Some companies are selling government agencies access to data stolen from websites in the hope that it can generate investigative leads, with the data including passwords, email addresses, IP addresses, and more. Motherboard reports: Motherboard obtained webinar slides by a company called SpyCloud presented to prospective customers. In that webinar, the company claimed to “empower investigators from law enforcement agencies and enterprises around the world to more quickly and efficiently bring malicious actors to justice.” The slides were shared by a source who was concerned about law enforcement agencies buying access to hacked data. SpyCloud confirmed the slides were authentic to Motherboard. “We’re turning the criminals’ data against them, or at least we’re empowering law enforcement to do that,” Dave Endler, co-founder and chief product officer of SpyCloud, told Motherboard in a phone call.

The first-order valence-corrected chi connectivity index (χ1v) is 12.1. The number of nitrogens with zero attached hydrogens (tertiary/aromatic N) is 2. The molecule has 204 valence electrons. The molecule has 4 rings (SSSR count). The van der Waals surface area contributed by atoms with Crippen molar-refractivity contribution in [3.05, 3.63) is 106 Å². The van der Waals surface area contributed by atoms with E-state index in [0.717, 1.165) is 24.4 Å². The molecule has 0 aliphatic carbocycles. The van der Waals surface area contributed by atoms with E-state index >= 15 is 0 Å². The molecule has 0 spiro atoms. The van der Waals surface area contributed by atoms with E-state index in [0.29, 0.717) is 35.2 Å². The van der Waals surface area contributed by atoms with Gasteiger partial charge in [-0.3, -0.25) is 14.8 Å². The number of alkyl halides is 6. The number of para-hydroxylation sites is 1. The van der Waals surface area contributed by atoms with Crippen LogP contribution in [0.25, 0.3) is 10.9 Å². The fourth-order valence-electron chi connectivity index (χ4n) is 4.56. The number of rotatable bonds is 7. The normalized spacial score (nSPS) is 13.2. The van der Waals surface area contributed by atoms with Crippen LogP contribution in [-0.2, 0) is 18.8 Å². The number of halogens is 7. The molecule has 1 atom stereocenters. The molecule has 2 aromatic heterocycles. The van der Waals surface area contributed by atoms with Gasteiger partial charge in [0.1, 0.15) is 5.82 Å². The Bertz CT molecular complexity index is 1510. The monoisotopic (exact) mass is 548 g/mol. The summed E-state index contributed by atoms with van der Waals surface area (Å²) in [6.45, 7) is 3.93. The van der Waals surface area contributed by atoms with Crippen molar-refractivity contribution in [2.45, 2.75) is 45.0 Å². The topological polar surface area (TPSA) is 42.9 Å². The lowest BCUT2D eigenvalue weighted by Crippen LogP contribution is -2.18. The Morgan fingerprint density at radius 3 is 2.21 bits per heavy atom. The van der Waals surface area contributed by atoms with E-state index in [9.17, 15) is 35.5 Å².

The sale highlights a somewhat novel use of breached data, and signals how data ordinarily associated with the commercial sector can be repurposed by law enforcement too. But it also raises questions about whether law enforcement agencies should be leveraging information originally stolen by hackers. By buying products from SpyCloud, law enforcement would also be obtaining access to hacked data on people who are not associated with any crimes — the vast majority of people affected by data breaches are not criminals — and would not need to follow the usual mechanisms of sending a legal request to a company to obtain user data.